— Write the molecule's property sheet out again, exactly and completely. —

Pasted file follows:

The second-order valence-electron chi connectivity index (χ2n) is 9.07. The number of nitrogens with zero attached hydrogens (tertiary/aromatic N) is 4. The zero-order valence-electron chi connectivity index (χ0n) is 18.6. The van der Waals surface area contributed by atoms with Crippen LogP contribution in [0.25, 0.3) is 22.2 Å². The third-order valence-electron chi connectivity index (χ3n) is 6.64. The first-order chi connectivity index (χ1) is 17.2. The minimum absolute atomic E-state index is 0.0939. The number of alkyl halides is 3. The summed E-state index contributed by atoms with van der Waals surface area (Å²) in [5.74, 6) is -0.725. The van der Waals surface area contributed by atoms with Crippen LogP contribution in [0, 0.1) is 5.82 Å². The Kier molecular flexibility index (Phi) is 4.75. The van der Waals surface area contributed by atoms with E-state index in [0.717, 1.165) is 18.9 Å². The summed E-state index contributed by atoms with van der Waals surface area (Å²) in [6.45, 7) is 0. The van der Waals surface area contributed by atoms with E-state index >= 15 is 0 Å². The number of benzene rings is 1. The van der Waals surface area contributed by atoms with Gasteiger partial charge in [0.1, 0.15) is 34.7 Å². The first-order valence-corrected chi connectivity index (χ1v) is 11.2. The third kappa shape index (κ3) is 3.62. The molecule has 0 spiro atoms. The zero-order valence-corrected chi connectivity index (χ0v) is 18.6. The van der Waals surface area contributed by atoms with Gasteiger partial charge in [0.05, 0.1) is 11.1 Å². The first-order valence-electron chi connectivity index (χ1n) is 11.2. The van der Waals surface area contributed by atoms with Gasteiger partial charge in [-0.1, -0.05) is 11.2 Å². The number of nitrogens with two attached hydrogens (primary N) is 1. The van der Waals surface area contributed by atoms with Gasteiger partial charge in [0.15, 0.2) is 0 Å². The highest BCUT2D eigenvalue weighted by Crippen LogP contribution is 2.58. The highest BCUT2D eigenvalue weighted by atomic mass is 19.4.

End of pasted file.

The second-order valence-electron chi connectivity index (χ2n) is 9.07. The number of nitrogens with zero attached hydrogens (tertiary/aromatic N) is 4. The zero-order valence-electron chi connectivity index (χ0n) is 18.6. The van der Waals surface area contributed by atoms with Crippen LogP contribution in [0.25, 0.3) is 22.2 Å². The third-order valence-electron chi connectivity index (χ3n) is 6.64. The first-order chi connectivity index (χ1) is 17.2. The minimum absolute atomic E-state index is 0.0939. The number of alkyl halides is 3. The summed E-state index contributed by atoms with van der Waals surface area (Å²) in [5.74, 6) is -0.725. The van der Waals surface area contributed by atoms with Crippen LogP contribution in [0, 0.1) is 5.82 Å². The Kier molecular flexibility index (Phi) is 4.75. The van der Waals surface area contributed by atoms with E-state index in [0.717, 1.165) is 18.9 Å². The summed E-state index contributed by atoms with van der Waals surface area (Å²) in [6.45, 7) is 0. The van der Waals surface area contributed by atoms with E-state index >= 15 is 0 Å². The number of benzene rings is 1. The van der Waals surface area contributed by atoms with Gasteiger partial charge in [0.1, 0.15) is 34.7 Å². The first-order valence-corrected chi connectivity index (χ1v) is 11.2. The third kappa shape index (κ3) is 3.62. The molecule has 0 spiro atoms. The zero-order valence-corrected chi connectivity index (χ0v) is 18.6. The van der Waals surface area contributed by atoms with Gasteiger partial charge in [0.05, 0.1) is 11.1 Å². The first-order valence-electron chi connectivity index (χ1n) is 11.2. The van der Waals surface area contributed by atoms with Gasteiger partial charge in [-0.1, -0.05) is 11.2 Å². The number of nitrogens with two attached hydrogens (primary N) is 1. The van der Waals surface area contributed by atoms with Gasteiger partial charge in [0.15, 0.2) is 0 Å². The highest BCUT2D eigenvalue weighted by Crippen LogP contribution is 2.58. The highest BCUT2D eigenvalue weighted by atomic mass is 19.4.